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Lecture 3

CHEM 202 Lecture Notes - Lecture 3: Covalent Bond, Electronegativity, Vsepr Theory

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CHEM 202
Neal Stolowich

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Lecture 3
Chap 37 – Intermolecular Forces
Intermolecular Forces– An introduction
We’ll start off by introducing all the intermolecular forces here. Recall intermolecular forces involve
the interaction between molecules, while intramolecular forces are the bonding forces within a
molecule (and are typically orders of magnitude stronger: hundreds to thousands kJ/mol)
ion – dipole: strongest- involves full charge of an ion attracting dipole charge, therefore is also the
strongest intermolecular force (chap 39)
hydrogen bond: special dipole. Involves H and O, N, and F bonds usually
dipole – dipole: not quite as strong as ion-dipole since on partial charges are present.
Ion/Dipole Induced dipoles: certain functional groups can polarize neighboring molecules, thus
inducing a dipole. polarizability increases with radii (electrons farther away from nucleus
is easier to polarize!) decreases across period, increases down group (Chap 39)
Dispersive forces – weakest of the intermolecular forces, involves London forces associated with
non-polar interactions.
These are summarized in the Silberberg figure (IFcomparo)
Recall/review from Chem 201 what dipoles and polar compounds are.
Consider water: the O – H bond is a polar or polarized bond due to the electronegativity
difference between O and H. The electrons in the covalent bond are pulled towards the oxygen
resulting in a partial positive charge on oxygen, and a partial positive charge on hydrogen. Due to the
overall geometry of the molecule (AX2E2; tetrahedral class) the water molecule is polar overall as well.
Carbon dioxide on the other hand – while containing polar C=O bonds, due to symmetry (AX2; linear)
the dipoles cancel out and the molecule is consider non-polar
Chapter 37 will first consider three primary types for single, pure substances (the other two will be
considered for mixtures, chap 39) - dipole-dipole, H bonding, and dispersion (37.1)
A. Dipole-dipole (37.2) : Review what is a dipole (chap 29). Many molecules contain dipoles, and
dipole-dipole IF is available to all polar molecules. These will be all examples of permanent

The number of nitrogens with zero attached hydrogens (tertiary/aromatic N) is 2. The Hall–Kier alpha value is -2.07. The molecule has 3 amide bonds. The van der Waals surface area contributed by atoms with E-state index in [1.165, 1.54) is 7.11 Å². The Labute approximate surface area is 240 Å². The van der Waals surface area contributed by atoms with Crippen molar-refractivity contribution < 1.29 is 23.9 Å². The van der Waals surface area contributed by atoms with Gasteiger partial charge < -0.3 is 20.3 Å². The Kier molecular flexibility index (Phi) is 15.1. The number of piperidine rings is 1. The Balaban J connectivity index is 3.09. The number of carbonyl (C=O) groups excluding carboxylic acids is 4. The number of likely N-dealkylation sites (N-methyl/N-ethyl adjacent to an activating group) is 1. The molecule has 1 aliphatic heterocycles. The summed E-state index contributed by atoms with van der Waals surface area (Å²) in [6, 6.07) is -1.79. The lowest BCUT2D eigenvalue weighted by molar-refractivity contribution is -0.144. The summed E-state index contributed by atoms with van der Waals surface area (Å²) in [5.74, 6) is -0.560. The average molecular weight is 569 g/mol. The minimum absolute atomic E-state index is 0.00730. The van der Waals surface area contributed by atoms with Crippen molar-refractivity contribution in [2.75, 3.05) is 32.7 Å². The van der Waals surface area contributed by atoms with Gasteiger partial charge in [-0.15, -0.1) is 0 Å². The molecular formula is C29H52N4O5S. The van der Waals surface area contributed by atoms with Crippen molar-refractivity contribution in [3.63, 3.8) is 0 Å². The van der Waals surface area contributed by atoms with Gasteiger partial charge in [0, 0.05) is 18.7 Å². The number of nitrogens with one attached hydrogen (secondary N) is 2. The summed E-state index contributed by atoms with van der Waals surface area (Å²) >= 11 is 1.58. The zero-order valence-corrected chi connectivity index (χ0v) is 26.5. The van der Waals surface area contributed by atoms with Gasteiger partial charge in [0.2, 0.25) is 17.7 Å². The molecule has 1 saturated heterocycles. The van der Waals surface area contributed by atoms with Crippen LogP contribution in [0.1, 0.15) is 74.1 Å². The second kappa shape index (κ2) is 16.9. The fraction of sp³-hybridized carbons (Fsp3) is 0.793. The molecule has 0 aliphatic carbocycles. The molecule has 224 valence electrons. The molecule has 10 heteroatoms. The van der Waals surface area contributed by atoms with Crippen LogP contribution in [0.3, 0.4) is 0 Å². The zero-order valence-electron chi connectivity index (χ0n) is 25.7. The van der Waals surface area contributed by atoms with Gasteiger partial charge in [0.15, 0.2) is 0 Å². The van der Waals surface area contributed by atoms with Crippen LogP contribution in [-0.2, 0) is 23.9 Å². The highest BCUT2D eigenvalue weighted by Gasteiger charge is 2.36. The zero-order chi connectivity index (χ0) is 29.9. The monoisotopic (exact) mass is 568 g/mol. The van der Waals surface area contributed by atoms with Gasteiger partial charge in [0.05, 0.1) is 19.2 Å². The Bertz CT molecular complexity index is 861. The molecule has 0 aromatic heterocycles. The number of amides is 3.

Recall VSEPR geometry dictates whether a molecule containing dipoles is a polar molecule or not,
and this is important for considering whether dipole-dipole IFs occur.
H2O, CH3F, ClF3, ClF5 and SF4 all have dipoles, are polar molecules, and experience dipole-dipole
attraction in their solid and liquid phases.
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BeH2, BH3, SiCl4, XeF2, and AsCl5 may contain dipolar bonds, however are non-polar molecules
and lack dipole-dipole attraction in any phase.
Dipole-dipole interactions are generally weak (5 – 25 kJ/mol) as they involve electrostatic attraction
between the opposite partial charges within the dipole. The more polar the molecule, the stronger
the dipole-dipole IFs will be.
B. Hydrogen bonding (37.3): Hydrogen bonding is an attraction between a hydrogen atom of a
very polar bond and a nearby orbital, typically containing lone pair electrons available for
interaction. O – H, N – H, and F – H are common very polar bonds containing H, and also have
the lone pairs available to complete the hydrogen bond. (see figures, p 380) The more polar the
bond, the stronger the H-bond will be. Hydrogen bonding is a very important interaction. If
present in small molecules, it will be the strongest IF. Even in large molecules, extensive use of H-
bonding will dominant other IFs. Such can be the case in RNA, DNA and proteins.
Water is the ultimate hydrogen bonding substance. It has two O – H bonds and two lone pair
orbitals forming the ultimate H-bonding network (p381). This is what gives water all of its unique
properties, such as high (relatively) melting and boiling points, as well as the increase in density
upon melting and the phase diagram described earlier.
Notes to keep in mind: while we call it H-bonding – which infers a bond – no full chemical bond is
formed. Secondly, while H-bonding may look like a dipole-dipole attraction, it is not – as seen
above, dipole-dipole attraction depends on molecular polarity, H-bonding does not! (ie, boric acid
is non-polar in the solid phase, but has strong H-bonds to its neighbors)
C. Dispersion (37.4) – dispersive IFs are generally the weakest, however can “accumulate” within
a molecule and therefore become quite important. Dispersive IF’s typically occur in non-polar
molecules, such as hydrocarbons. Dispersion is not straightforward and can involve two types of
temporary dipoles: an induced dipole and an instantaneous dipole.
An induced dipole only exists when a neighbor causes it. Typically, an induced dipole is a result of
distortion of the electron orbitals. Bringing a dipole near a non-polar molecule or atom can distort
the electrons, inducing a temporary dipole in the target. And the more polarizable a molecule or
atom is, the greater the induced dipole, and stronger the dispersion can be.
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